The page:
Antarctic treaty 1959 celebrated its 60th anniversary recently
Antarctic treaty 1959
- The Antarctic Treaty and related agreements, collectively known as the Antarctic Treaty System (ATS).
- The treaty entered into force in 1961.
- The treaty sets aside Antarctica as a scientific preserve, establishes freedom of scientific investigation, and bans military activity on the continent.
- Negotiated during the middle of the Cold War by 12 countries with Antarctic interests, it remains the only example of a single treaty that governs a whole continent.
- The treaty is also the foundation of a rules-based international order for a continent without a permanent population.
- For the purposes of the treaty system, Antarctica is defined as all of the land and ice shelves south of 60°S latitude.
- Membership: Membership of the treaty has grown in the intervening years, with 54 signatories today.
- The original signatories were the 12 countries active in Antarctica during the International Geophysical Year (IGY) of 1957–58.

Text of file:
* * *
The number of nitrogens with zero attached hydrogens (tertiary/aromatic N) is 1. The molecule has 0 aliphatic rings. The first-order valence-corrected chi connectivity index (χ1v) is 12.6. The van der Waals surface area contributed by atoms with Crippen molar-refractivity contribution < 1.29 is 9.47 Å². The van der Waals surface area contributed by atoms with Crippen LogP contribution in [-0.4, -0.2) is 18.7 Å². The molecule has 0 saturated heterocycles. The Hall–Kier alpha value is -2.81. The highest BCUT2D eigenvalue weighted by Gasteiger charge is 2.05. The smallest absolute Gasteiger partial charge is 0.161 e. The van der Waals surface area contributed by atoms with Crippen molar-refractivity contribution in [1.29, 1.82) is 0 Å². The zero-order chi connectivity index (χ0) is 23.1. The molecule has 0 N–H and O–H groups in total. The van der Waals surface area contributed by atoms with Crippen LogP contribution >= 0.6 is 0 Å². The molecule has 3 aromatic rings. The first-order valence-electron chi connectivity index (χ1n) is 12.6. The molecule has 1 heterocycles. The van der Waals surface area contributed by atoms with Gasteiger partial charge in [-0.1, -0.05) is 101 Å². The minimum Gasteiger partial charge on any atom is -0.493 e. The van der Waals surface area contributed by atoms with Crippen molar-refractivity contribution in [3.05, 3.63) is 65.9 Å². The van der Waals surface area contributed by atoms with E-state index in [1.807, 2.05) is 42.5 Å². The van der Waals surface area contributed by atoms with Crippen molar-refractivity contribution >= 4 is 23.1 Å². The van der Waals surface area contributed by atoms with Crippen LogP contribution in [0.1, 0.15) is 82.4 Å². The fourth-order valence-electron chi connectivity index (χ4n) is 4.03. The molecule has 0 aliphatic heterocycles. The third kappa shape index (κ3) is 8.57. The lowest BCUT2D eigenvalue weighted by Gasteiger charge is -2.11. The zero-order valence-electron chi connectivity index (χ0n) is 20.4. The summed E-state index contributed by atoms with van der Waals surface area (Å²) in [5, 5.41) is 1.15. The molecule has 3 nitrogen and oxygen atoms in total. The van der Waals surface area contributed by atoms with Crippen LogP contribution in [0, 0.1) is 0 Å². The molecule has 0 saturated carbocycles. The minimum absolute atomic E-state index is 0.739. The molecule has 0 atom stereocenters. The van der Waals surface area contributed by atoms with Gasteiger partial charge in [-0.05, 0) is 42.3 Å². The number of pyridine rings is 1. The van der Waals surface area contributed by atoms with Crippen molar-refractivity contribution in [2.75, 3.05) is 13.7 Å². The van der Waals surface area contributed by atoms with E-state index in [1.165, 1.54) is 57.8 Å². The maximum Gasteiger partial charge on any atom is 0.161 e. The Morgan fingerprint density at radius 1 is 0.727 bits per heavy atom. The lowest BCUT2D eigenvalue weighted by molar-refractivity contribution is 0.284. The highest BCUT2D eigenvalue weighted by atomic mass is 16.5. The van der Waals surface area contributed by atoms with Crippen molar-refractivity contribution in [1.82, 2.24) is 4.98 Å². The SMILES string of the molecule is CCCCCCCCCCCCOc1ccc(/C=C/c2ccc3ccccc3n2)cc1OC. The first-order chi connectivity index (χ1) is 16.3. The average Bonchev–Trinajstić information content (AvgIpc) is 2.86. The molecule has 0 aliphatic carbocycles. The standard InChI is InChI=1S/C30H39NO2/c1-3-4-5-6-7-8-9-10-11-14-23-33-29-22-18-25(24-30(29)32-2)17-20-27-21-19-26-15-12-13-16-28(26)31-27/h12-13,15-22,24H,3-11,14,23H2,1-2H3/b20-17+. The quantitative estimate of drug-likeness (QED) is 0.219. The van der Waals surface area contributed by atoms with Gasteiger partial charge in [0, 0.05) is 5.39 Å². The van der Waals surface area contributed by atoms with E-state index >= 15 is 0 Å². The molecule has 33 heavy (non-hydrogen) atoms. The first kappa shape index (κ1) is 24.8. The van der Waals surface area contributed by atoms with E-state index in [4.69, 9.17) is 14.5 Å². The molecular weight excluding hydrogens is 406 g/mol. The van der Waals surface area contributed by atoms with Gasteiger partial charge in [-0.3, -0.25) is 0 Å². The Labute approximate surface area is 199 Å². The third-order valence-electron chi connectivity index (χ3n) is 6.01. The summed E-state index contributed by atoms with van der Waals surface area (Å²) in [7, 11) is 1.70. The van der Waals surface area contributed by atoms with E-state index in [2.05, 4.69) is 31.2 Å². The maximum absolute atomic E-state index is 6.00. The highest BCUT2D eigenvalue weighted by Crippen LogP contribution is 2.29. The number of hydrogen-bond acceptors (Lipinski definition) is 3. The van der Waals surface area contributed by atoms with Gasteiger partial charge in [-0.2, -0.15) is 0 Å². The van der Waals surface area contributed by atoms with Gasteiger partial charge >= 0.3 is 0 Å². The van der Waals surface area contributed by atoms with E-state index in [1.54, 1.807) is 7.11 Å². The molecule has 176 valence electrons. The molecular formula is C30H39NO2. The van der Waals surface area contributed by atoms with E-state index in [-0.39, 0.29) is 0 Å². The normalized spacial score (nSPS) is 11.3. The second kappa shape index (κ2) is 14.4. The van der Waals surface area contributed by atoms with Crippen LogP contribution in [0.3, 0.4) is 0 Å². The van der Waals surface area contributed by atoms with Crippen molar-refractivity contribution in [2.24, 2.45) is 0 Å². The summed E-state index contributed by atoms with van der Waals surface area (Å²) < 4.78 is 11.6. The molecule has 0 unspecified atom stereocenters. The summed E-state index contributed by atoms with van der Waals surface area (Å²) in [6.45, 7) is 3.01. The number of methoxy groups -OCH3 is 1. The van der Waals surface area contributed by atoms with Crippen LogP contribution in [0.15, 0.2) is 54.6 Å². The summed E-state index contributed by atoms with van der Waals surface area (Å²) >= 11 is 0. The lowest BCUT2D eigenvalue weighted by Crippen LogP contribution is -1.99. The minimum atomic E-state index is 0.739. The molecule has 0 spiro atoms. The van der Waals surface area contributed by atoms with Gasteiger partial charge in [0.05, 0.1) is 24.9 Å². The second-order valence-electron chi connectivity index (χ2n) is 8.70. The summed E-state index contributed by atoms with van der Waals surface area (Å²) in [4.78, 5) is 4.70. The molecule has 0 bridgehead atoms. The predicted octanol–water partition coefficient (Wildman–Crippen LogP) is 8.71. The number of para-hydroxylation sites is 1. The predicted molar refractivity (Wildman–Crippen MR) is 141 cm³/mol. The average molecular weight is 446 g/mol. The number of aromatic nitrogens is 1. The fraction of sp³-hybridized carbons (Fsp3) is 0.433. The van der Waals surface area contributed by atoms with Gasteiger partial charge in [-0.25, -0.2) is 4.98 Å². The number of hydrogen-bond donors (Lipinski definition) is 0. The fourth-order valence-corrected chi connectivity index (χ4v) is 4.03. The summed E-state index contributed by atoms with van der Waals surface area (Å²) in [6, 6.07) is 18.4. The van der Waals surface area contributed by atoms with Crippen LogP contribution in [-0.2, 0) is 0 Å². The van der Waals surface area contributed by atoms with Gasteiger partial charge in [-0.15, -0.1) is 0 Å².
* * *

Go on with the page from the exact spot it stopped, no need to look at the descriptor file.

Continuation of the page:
- The twelve countries that had significant interests in Antarctica at the time were: Argentina, Australia, Belgium, Chile, France, Japan, New Zealand, Norway, South Africa, the Soviet Union, the United Kingdom, and the United States.
- A protocol to the 1959 treaty was signed in 1991.
- The agreement banned mineral and oil exploration for 50 years and included regulations for the protection of the Antarctic environment.
- India officially acceded to the Antarctic Treaty System on 1 August 1983 with a consulting status.
- The treaty is short and contains only 14 article, some of them are:
On territorial claims-article IV
- It effectively seeks to neutralise territorial sovereignty in Antarctica
- For the Antarctic territorial claimants, this meant a limit was placed on making any new claim or enlargement of an existing claim.
- And one sector of Antarctica is not subject to the claim of any country, which effectively makes it the last unclaimed land on earth.
- It also put a freeze on any disputes between claimants over their territories on the continent.